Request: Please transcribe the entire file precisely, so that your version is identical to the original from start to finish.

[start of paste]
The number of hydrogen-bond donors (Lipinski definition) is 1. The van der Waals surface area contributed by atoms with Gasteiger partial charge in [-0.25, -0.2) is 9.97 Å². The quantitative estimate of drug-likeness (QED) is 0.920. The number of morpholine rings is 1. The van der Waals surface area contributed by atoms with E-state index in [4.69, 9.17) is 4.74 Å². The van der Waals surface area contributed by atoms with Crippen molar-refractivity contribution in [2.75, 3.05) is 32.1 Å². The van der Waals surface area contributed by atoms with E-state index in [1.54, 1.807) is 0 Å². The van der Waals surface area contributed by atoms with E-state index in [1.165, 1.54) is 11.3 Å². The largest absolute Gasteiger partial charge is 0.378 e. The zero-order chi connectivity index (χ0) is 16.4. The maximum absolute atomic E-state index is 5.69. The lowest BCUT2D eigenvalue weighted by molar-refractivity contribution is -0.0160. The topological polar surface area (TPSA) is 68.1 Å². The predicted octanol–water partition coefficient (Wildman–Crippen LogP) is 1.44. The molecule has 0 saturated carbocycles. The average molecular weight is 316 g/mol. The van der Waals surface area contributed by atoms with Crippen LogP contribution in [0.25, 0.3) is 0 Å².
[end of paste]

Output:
The number of hydrogen-bond donors (Lipinski definition) is 1. The van der Waals surface area contributed by atoms with Gasteiger partial charge in [-0.25, -0.2) is 9.97 Å². The quantitative estimate of drug-likeness (QED) is 0.920. The number of morpholine rings is 1. The van der Waals surface area contributed by atoms with E-state index in [4.69, 9.17) is 4.74 Å². The van der Waals surface area contributed by atoms with Crippen molar-refractivity contribution in [2.75, 3.05) is 32.1 Å². The van der Waals surface area contributed by atoms with E-state index in [1.54, 1.807) is 0 Å². The van der Waals surface area contributed by atoms with E-state index in [1.165, 1.54) is 11.3 Å². The largest absolute Gasteiger partial charge is 0.378 e. The zero-order chi connectivity index (χ0) is 16.4. The maximum absolute atomic E-state index is 5.69. The lowest BCUT2D eigenvalue weighted by molar-refractivity contribution is -0.0160. The topological polar surface area (TPSA) is 68.1 Å². The predicted octanol–water partition coefficient (Wildman–Crippen LogP) is 1.44. The molecule has 0 saturated carbocycles. The average molecular weight is 316 g/mol. The van der Waals surface area contributed by atoms with Crippen LogP contribution in [0.25, 0.3) is 0 Å².